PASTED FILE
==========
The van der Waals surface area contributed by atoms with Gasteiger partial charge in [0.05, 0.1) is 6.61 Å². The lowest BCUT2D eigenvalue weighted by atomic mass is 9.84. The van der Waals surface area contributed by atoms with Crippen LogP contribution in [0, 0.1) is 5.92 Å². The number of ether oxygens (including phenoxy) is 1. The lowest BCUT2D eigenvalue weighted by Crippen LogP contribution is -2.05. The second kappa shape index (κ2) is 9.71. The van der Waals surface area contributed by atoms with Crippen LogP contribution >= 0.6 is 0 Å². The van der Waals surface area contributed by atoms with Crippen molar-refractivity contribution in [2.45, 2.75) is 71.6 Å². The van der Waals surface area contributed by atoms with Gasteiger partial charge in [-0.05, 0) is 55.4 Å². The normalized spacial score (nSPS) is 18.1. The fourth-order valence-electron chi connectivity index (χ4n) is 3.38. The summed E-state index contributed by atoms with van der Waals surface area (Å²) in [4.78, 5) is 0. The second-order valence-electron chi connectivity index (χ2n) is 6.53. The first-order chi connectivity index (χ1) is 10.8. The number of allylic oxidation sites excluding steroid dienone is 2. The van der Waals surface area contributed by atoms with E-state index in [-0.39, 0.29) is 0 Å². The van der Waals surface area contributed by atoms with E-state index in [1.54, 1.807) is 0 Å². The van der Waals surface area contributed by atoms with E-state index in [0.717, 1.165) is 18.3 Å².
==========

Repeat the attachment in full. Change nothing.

The van der Waals surface area contributed by atoms with Gasteiger partial charge in [0.05, 0.1) is 6.61 Å². The lowest BCUT2D eigenvalue weighted by atomic mass is 9.84. The van der Waals surface area contributed by atoms with Crippen LogP contribution in [0, 0.1) is 5.92 Å². The number of ether oxygens (including phenoxy) is 1. The lowest BCUT2D eigenvalue weighted by Crippen LogP contribution is -2.05. The second kappa shape index (κ2) is 9.71. The van der Waals surface area contributed by atoms with Crippen LogP contribution >= 0.6 is 0 Å². The van der Waals surface area contributed by atoms with Crippen molar-refractivity contribution in [2.45, 2.75) is 71.6 Å². The van der Waals surface area contributed by atoms with Gasteiger partial charge in [-0.05, 0) is 55.4 Å². The normalized spacial score (nSPS) is 18.1. The fourth-order valence-electron chi connectivity index (χ4n) is 3.38. The summed E-state index contributed by atoms with van der Waals surface area (Å²) in [4.78, 5) is 0. The second-order valence-electron chi connectivity index (χ2n) is 6.53. The first-order chi connectivity index (χ1) is 10.8. The number of allylic oxidation sites excluding steroid dienone is 2. The van der Waals surface area contributed by atoms with E-state index in [-0.39, 0.29) is 0 Å². The van der Waals surface area contributed by atoms with E-state index in [1.54, 1.807) is 0 Å². The van der Waals surface area contributed by atoms with E-state index in [0.717, 1.165) is 18.3 Å².